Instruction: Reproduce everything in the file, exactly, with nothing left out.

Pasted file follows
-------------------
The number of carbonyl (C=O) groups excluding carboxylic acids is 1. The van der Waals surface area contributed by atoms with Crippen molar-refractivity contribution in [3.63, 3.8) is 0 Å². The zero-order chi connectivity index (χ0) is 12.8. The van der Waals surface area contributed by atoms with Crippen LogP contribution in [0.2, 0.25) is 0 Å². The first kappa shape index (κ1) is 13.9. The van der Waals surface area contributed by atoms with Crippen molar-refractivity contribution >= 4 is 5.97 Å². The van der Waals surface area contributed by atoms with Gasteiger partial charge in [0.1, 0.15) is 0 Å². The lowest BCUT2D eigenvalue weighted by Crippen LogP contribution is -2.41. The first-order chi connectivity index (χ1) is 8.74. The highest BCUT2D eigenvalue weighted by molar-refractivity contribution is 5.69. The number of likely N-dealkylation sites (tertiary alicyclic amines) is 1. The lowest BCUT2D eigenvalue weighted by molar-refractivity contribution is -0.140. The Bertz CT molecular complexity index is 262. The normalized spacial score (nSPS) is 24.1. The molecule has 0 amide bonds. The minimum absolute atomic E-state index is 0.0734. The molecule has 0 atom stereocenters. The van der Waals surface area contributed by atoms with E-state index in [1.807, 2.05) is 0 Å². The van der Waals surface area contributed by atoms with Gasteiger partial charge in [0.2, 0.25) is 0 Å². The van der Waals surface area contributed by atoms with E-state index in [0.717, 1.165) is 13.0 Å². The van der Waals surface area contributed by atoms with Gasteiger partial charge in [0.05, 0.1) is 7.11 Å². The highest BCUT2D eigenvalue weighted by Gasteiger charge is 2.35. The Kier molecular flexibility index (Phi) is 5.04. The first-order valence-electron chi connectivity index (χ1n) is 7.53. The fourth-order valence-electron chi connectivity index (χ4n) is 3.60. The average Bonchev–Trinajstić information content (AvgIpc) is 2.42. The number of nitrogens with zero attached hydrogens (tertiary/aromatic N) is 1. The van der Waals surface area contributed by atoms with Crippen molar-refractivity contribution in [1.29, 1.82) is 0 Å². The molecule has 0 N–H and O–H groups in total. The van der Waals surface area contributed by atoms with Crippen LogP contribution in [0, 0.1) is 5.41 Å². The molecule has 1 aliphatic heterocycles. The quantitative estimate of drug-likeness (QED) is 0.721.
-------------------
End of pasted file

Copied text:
The number of carbonyl (C=O) groups excluding carboxylic acids is 1. The van der Waals surface area contributed by atoms with Crippen molar-refractivity contribution in [3.63, 3.8) is 0 Å². The zero-order chi connectivity index (χ0) is 12.8. The van der Waals surface area contributed by atoms with Crippen LogP contribution in [0.2, 0.25) is 0 Å². The first kappa shape index (κ1) is 13.9. The van der Waals surface area contributed by atoms with Crippen molar-refractivity contribution >= 4 is 5.97 Å². The van der Waals surface area contributed by atoms with Gasteiger partial charge in [0.1, 0.15) is 0 Å². The lowest BCUT2D eigenvalue weighted by Crippen LogP contribution is -2.41. The first-order chi connectivity index (χ1) is 8.74. The highest BCUT2D eigenvalue weighted by molar-refractivity contribution is 5.69. The number of likely N-dealkylation sites (tertiary alicyclic amines) is 1. The lowest BCUT2D eigenvalue weighted by molar-refractivity contribution is -0.140. The Bertz CT molecular complexity index is 262. The normalized spacial score (nSPS) is 24.1. The molecule has 0 amide bonds. The minimum absolute atomic E-state index is 0.0734. The molecule has 0 atom stereocenters. The van der Waals surface area contributed by atoms with E-state index in [1.807, 2.05) is 0 Å². The van der Waals surface area contributed by atoms with Gasteiger partial charge in [0.2, 0.25) is 0 Å². The van der Waals surface area contributed by atoms with E-state index in [0.717, 1.165) is 13.0 Å². The van der Waals surface area contributed by atoms with Gasteiger partial charge in [0.05, 0.1) is 7.11 Å². The highest BCUT2D eigenvalue weighted by Gasteiger charge is 2.35. The Kier molecular flexibility index (Phi) is 5.04. The first-order valence-electron chi connectivity index (χ1n) is 7.53. The fourth-order valence-electron chi connectivity index (χ4n) is 3.60. The average Bonchev–Trinajstić information content (AvgIpc) is 2.42. The number of nitrogens with zero attached hydrogens (tertiary/aromatic N) is 1. The van der Waals surface area contributed by atoms with Crippen molar-refractivity contribution in [1.29, 1.82) is 0 Å². The molecule has 0 N–H and O–H groups in total. The van der Waals surface area contributed by atoms with Crippen LogP contribution in [0, 0.1) is 5.41 Å². The molecule has 1 aliphatic heterocycles. The quantitative estimate of drug-likeness (QED) is 0.721.